Symbol of hospitality and a succulent treat, the pineapple differs from most of the bromeliad family. The only bromeliad with an edible fruit, this perennial grows in soil rather than on another plant.
Grow pineapple plants from slips taken from mature pineapple plants, a process known as cloning or vegetative reproduction.
Once planted, the plant grows for slightly less than a year before beginning to flower.
A pineapple develops from a cluster of from 100 to 200 flowers around a central stem. The resulting berries fuse together to resemble a single fruit with a foliage crown, according to Dr. T. Ombrello of Union Community College.
Expect to see the first developing fruit at about 14 months and be prepared to harvest at approximately 18 months.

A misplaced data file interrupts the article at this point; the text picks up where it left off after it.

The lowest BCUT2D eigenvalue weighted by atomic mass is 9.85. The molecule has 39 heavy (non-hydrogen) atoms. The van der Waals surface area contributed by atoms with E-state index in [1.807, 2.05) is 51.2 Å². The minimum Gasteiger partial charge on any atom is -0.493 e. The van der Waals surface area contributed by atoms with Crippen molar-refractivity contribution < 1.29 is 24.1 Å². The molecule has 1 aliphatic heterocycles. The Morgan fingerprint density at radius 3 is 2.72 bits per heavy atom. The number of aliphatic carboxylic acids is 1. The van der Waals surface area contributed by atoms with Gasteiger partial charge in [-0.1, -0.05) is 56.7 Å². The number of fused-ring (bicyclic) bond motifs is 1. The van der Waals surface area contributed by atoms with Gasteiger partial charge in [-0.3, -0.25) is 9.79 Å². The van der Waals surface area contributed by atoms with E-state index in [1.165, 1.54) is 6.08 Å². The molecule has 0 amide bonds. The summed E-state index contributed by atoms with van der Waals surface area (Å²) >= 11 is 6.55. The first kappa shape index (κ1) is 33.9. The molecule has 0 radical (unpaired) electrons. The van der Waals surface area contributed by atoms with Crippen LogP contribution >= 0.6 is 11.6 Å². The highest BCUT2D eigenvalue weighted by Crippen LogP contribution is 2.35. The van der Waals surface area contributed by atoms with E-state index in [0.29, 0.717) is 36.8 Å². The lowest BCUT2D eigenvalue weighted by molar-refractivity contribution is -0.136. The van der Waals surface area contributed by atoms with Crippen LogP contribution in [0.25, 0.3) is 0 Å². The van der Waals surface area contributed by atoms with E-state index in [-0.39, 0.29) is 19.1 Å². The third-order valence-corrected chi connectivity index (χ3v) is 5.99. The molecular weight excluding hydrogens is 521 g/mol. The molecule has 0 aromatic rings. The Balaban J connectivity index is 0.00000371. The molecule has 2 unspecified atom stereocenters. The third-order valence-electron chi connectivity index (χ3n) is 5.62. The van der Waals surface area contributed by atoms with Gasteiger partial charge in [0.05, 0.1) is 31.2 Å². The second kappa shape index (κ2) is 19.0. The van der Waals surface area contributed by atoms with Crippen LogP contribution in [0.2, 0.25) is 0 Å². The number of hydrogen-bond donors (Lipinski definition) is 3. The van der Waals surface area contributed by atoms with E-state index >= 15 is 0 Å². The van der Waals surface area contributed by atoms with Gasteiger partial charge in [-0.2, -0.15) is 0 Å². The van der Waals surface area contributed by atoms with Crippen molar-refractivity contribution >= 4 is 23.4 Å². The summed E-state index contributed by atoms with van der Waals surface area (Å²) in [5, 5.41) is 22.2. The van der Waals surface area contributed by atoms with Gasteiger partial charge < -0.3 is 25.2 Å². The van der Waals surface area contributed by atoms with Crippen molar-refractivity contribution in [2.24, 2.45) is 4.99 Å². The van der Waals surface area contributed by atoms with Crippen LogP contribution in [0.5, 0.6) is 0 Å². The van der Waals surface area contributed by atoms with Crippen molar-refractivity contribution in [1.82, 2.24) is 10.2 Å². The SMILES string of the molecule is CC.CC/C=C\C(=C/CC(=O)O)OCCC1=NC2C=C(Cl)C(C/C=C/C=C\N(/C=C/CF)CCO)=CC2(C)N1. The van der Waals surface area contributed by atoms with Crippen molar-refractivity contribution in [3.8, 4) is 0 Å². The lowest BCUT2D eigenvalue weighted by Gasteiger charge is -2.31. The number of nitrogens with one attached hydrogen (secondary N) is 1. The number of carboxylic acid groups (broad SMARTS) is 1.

Following harvest of the first crop, the stem develops a sucker which will mature into a new stem and fruit by about the end of the second year after initial planting.
Commercial plants are cleared after harvest of a second sucker crop. The plants can survive and produce for decades as houseplants with care.
- Dr. T. Ombrello: The Pineapple
- Duane P. Bartholomew, Kenneth G. Rohrbach, and Dale O. Evans: Pineapple Cultivation in Hawaii
- Purdue University: Growing a Pineapple at Home
terrestrial bromeliad, pineapple development, vegetative propagation, ratoon crop
About this Author
First published more than 40 years ago in the "N.O. Times-Picayune," Mary Beth has not stopped writing since. Her B.S. in Psychology (Elmhurst College) focused on adult learning. She has been published in both local and national media, including "Real Estate Today" and "Just Praising God."